As of 2014, a contemporary monologue is a dramatic speech in a play written from 1956 to the present. Although some schools of thought believe contemporary monologues are only those written in the 20 years previous to the current one, it is generally accepted in the theatrical industry of 2014 that anything after 1956 is considered contemporary.
Within a play structure, a monologue is a speech spoken to another character in the play. This differs from a soliloquy, which is a speech performed alone on stage. Some of the more popular playwrights within the contemporary theater era include David Mamet, Neil LaBute, Richard Greenburg, Neil Simon, Tom Stoppard, Eric Bogosian and Teresa Rebeck.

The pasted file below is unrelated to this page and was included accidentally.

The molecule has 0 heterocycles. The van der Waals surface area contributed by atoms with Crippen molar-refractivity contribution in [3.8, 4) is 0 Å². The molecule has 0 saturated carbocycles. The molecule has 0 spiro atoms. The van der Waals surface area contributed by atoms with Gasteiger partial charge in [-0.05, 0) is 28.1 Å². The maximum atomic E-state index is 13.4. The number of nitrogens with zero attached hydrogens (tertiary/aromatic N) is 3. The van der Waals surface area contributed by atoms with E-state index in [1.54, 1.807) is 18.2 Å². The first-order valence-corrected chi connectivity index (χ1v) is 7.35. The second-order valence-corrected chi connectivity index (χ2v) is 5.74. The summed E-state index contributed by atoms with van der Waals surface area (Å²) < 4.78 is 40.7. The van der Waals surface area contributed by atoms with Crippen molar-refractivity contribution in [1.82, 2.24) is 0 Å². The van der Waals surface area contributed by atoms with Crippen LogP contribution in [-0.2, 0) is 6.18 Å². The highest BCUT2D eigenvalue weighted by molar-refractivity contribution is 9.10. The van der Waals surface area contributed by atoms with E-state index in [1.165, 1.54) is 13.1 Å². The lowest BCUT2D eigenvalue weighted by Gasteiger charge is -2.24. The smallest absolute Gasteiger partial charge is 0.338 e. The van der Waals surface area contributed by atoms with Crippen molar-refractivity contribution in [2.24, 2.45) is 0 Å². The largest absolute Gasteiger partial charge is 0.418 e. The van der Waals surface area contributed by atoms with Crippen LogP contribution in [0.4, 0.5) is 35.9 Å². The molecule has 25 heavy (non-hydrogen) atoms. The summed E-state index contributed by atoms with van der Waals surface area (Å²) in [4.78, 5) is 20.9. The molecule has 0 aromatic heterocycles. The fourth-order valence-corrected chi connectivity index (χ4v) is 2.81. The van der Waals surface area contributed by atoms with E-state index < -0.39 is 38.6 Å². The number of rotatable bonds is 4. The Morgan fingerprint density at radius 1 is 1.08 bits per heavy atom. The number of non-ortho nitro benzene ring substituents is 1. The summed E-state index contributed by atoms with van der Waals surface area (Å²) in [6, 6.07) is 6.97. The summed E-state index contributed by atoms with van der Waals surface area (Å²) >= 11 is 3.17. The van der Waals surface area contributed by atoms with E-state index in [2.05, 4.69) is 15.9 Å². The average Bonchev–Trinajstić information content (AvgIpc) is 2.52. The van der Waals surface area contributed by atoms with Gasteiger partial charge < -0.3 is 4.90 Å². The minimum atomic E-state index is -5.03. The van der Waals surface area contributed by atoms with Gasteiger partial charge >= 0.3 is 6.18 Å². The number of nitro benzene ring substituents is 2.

Monologues are most commonly learned for acting auditions, whether amateur, educational or professional. In a typical audition, monologues are meant to last from one to two minutes and must always be memorized. Contemporary monologues fall into two main categories: dramatic and comedic. Actors are encouraged to have at least one of each monologue prepared for an audition. Many monologues feature a dialect or age-specific and gender-specific material.
There is an entire industry of monologues specifically written for auditions or acting classes. These monologues tell a whole story within themselves and are not part of any written play or script.